The pre-survey phase began in mid-2020 and continued through 2021. UNFPA held consultations with government stakeholders from the national level down to the lowest administrative levels (payams and bomas) to increase awareness around the benefits of a microcensus. Data collection tools were pre-tested by the field teams so that they could familiarise themselves with the flow of the questionnaire. UNFPA and NBS worked together to hire and deploy field staff to 22 training centres, and survey instruments (tablets, control forms, and training materials) were distributed. Overall, a total of 1,536 sample sites were randomly selected in all states and counties. 

Sample site map for the Population Estimation Survey. 

In the coming weeks, enumerators will administer a short questionnaire to households in the sampled population. This questionnaire covers basic information such as demographic characteristics, household characteristics, migration, education, disability, marital status, health facility service delivery, economic characteristics, and access to/use of information and communications technology. The survey has been designed to improve understanding of gender dynamics in the country; for example, knowing the number of women of child-bearing age who live in a certain area, deaths in a family, and maternal deaths will help to determine where maternal and child care services are needed. Quality assurance teams are spread throughout South Sudan and will be working closely with the field data teams to check on completeness, survey ethics, interviewing patterns, and protocol adherence. 

“NBS and GRID3’s joint efforts to incorporate geo-referenced demographic data in this survey represents an important step forward in South Sudan’s drive to make sure that every person in the country is counted,”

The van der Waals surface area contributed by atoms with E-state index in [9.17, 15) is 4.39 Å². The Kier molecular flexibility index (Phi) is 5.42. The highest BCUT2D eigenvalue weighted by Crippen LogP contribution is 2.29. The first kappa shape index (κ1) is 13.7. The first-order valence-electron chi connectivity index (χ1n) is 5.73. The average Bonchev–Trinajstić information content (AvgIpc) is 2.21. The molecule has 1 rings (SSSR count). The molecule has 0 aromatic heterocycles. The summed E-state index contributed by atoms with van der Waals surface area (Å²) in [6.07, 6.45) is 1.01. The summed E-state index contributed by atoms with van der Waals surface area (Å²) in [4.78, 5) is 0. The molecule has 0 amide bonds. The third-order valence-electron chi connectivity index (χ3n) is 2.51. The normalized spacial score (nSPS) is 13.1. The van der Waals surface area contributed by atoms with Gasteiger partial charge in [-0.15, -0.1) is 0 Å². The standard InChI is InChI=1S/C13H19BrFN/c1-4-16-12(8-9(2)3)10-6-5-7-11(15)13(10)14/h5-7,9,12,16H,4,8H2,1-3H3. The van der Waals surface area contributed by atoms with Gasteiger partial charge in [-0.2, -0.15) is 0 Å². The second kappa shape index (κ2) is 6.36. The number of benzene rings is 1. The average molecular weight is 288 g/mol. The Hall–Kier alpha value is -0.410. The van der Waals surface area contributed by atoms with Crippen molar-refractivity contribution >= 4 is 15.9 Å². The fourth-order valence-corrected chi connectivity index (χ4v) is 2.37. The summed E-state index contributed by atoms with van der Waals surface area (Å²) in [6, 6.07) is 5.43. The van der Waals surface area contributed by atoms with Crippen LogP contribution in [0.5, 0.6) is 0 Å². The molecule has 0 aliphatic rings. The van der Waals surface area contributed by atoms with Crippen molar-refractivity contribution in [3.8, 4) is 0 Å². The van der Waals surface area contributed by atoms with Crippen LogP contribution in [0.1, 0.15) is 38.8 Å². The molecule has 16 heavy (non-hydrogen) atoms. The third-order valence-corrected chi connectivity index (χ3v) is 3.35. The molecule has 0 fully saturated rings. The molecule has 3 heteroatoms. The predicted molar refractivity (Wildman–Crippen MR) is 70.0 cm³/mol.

says Charles Mona, Director of GIS at NBS.

An important tool for South Sudan’s future

The survey will take some three weeks to administer; after it is completed, the post-enumeration phase will begin. During this final phase, GRID3 will support data processing by refining the microcensus analysis/modelling plan and cleaning the data. An exploratory analysis and basic model fitting will also be undertaken. Population modelling will be performed, as will data interpretation and discussions for inputs and planning, followed by the release of the population estimates in partnership with NBS.

In addition to providing population estimates to be used for the full population and housing census the country plans to hold in the coming years, the PES has many potential long-term benefits. The resulting gridded population estimates will increase the availability, accessibility, and utilisation of reliable data on population size and basic demographic characteristics, and these estimates can in turn be used to inform service delivery (including immunisation, school enrolment, and humanitarian assistance). 

“Current, reliable population data is crucial for South Sudan to achieve many of the indicators under the Sustainable Development Goals,”

says Wellington Mbithi, GRID3 Technical Specialist at UNFPA.

“We are part of a huge global effort to ensure that every country can track its progress toward an inclusive, equitable future.”